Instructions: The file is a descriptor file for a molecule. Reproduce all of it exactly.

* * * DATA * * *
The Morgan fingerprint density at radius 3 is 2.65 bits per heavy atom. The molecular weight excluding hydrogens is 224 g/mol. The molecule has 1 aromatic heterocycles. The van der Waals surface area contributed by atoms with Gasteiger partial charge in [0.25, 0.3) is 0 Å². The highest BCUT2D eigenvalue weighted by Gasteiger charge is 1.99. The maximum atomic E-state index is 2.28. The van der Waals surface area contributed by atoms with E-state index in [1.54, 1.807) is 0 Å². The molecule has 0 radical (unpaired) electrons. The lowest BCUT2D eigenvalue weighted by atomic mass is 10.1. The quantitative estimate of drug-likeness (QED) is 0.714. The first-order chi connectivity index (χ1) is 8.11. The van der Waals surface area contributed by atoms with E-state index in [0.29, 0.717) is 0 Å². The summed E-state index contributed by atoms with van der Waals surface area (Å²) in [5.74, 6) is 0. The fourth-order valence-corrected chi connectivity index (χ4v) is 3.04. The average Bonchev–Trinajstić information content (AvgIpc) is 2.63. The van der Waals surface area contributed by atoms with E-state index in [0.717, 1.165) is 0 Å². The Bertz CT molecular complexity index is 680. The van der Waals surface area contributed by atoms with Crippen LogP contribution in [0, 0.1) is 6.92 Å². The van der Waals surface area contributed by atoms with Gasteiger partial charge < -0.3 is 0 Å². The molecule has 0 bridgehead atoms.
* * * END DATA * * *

The Morgan fingerprint density at radius 3 is 2.65 bits per heavy atom. The molecular weight excluding hydrogens is 224 g/mol. The molecule has 1 aromatic heterocycles. The van der Waals surface area contributed by atoms with Gasteiger partial charge in [0.25, 0.3) is 0 Å². The highest BCUT2D eigenvalue weighted by Gasteiger charge is 1.99. The maximum atomic E-state index is 2.28. The van der Waals surface area contributed by atoms with E-state index in [1.54, 1.807) is 0 Å². The molecule has 0 radical (unpaired) electrons. The lowest BCUT2D eigenvalue weighted by atomic mass is 10.1. The quantitative estimate of drug-likeness (QED) is 0.714. The first-order chi connectivity index (χ1) is 8.11. The van der Waals surface area contributed by atoms with E-state index in [0.29, 0.717) is 0 Å². The summed E-state index contributed by atoms with van der Waals surface area (Å²) in [5.74, 6) is 0. The fourth-order valence-corrected chi connectivity index (χ4v) is 3.04. The average Bonchev–Trinajstić information content (AvgIpc) is 2.63. The van der Waals surface area contributed by atoms with E-state index in [0.717, 1.165) is 0 Å². The Bertz CT molecular complexity index is 680. The van der Waals surface area contributed by atoms with Crippen LogP contribution in [0, 0.1) is 6.92 Å². The van der Waals surface area contributed by atoms with Gasteiger partial charge < -0.3 is 0 Å². The molecule has 0 bridgehead atoms.